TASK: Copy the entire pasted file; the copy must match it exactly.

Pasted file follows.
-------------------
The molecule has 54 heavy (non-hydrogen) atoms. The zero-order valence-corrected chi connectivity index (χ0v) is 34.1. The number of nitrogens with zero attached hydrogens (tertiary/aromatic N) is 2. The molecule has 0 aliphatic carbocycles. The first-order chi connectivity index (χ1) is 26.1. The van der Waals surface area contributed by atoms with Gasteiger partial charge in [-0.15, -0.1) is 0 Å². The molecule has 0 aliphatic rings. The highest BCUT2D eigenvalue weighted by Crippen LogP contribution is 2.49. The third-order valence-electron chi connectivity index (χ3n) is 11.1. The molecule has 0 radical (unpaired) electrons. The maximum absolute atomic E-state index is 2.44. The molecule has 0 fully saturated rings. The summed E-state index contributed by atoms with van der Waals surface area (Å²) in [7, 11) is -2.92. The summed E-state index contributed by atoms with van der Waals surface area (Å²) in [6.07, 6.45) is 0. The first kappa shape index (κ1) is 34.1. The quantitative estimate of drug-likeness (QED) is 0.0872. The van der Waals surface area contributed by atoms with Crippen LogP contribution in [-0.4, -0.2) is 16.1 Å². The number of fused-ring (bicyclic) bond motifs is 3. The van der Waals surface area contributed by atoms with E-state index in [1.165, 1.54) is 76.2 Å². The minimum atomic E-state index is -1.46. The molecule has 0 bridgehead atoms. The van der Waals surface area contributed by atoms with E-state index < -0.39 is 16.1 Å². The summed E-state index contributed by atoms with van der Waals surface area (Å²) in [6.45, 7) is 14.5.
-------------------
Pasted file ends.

The molecule has 54 heavy (non-hydrogen) atoms. The zero-order valence-corrected chi connectivity index (χ0v) is 34.1. The number of nitrogens with zero attached hydrogens (tertiary/aromatic N) is 2. The molecule has 0 aliphatic carbocycles. The first-order chi connectivity index (χ1) is 26.1. The van der Waals surface area contributed by atoms with Gasteiger partial charge in [-0.15, -0.1) is 0 Å². The molecule has 0 aliphatic rings. The highest BCUT2D eigenvalue weighted by Crippen LogP contribution is 2.49. The third-order valence-electron chi connectivity index (χ3n) is 11.1. The molecule has 0 radical (unpaired) electrons. The maximum absolute atomic E-state index is 2.44. The molecule has 0 fully saturated rings. The summed E-state index contributed by atoms with van der Waals surface area (Å²) in [7, 11) is -2.92. The summed E-state index contributed by atoms with van der Waals surface area (Å²) in [6.07, 6.45) is 0. The first kappa shape index (κ1) is 34.1. The quantitative estimate of drug-likeness (QED) is 0.0872. The van der Waals surface area contributed by atoms with Crippen LogP contribution in [-0.4, -0.2) is 16.1 Å². The number of fused-ring (bicyclic) bond motifs is 3. The van der Waals surface area contributed by atoms with E-state index in [1.165, 1.54) is 76.2 Å². The minimum atomic E-state index is -1.46. The molecule has 0 bridgehead atoms. The van der Waals surface area contributed by atoms with E-state index < -0.39 is 16.1 Å². The summed E-state index contributed by atoms with van der Waals surface area (Å²) in [6.45, 7) is 14.5.